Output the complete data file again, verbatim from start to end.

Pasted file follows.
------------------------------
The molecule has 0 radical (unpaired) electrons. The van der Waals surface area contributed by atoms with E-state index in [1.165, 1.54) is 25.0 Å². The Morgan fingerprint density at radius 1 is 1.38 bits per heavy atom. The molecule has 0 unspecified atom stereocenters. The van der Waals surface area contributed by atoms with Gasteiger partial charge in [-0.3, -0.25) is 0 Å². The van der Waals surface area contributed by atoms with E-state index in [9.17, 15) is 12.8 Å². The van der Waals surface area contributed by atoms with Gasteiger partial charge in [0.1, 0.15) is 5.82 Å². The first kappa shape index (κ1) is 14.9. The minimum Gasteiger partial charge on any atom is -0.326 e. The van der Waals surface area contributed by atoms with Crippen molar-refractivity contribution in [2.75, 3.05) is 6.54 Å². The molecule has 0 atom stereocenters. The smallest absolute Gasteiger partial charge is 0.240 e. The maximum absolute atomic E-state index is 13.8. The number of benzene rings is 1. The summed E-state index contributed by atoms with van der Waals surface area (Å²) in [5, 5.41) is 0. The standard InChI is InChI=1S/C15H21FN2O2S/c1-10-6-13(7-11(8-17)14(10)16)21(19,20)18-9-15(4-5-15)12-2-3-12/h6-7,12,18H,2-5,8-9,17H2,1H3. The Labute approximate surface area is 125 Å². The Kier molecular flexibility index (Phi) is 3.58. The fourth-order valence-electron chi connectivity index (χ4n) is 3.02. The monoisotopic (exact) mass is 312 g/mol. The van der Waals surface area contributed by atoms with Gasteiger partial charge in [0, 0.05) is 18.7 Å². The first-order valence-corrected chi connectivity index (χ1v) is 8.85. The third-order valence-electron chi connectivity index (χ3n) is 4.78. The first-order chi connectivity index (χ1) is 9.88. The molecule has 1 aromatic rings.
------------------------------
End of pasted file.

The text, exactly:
The molecule has 0 radical (unpaired) electrons. The van der Waals surface area contributed by atoms with E-state index in [1.165, 1.54) is 25.0 Å². The Morgan fingerprint density at radius 1 is 1.38 bits per heavy atom. The molecule has 0 unspecified atom stereocenters. The van der Waals surface area contributed by atoms with Gasteiger partial charge in [-0.3, -0.25) is 0 Å². The van der Waals surface area contributed by atoms with E-state index in [9.17, 15) is 12.8 Å². The van der Waals surface area contributed by atoms with Gasteiger partial charge in [0.1, 0.15) is 5.82 Å². The first kappa shape index (κ1) is 14.9. The minimum Gasteiger partial charge on any atom is -0.326 e. The van der Waals surface area contributed by atoms with Crippen molar-refractivity contribution in [2.75, 3.05) is 6.54 Å². The molecule has 0 atom stereocenters. The smallest absolute Gasteiger partial charge is 0.240 e. The maximum absolute atomic E-state index is 13.8. The number of benzene rings is 1. The summed E-state index contributed by atoms with van der Waals surface area (Å²) in [5, 5.41) is 0. The standard InChI is InChI=1S/C15H21FN2O2S/c1-10-6-13(7-11(8-17)14(10)16)21(19,20)18-9-15(4-5-15)12-2-3-12/h6-7,12,18H,2-5,8-9,17H2,1H3. The Labute approximate surface area is 125 Å². The Kier molecular flexibility index (Phi) is 3.58. The fourth-order valence-electron chi connectivity index (χ4n) is 3.02. The monoisotopic (exact) mass is 312 g/mol. The van der Waals surface area contributed by atoms with Gasteiger partial charge in [0, 0.05) is 18.7 Å². The first-order valence-corrected chi connectivity index (χ1v) is 8.85. The third-order valence-electron chi connectivity index (χ3n) is 4.78. The first-order chi connectivity index (χ1) is 9.88. The molecule has 1 aromatic rings.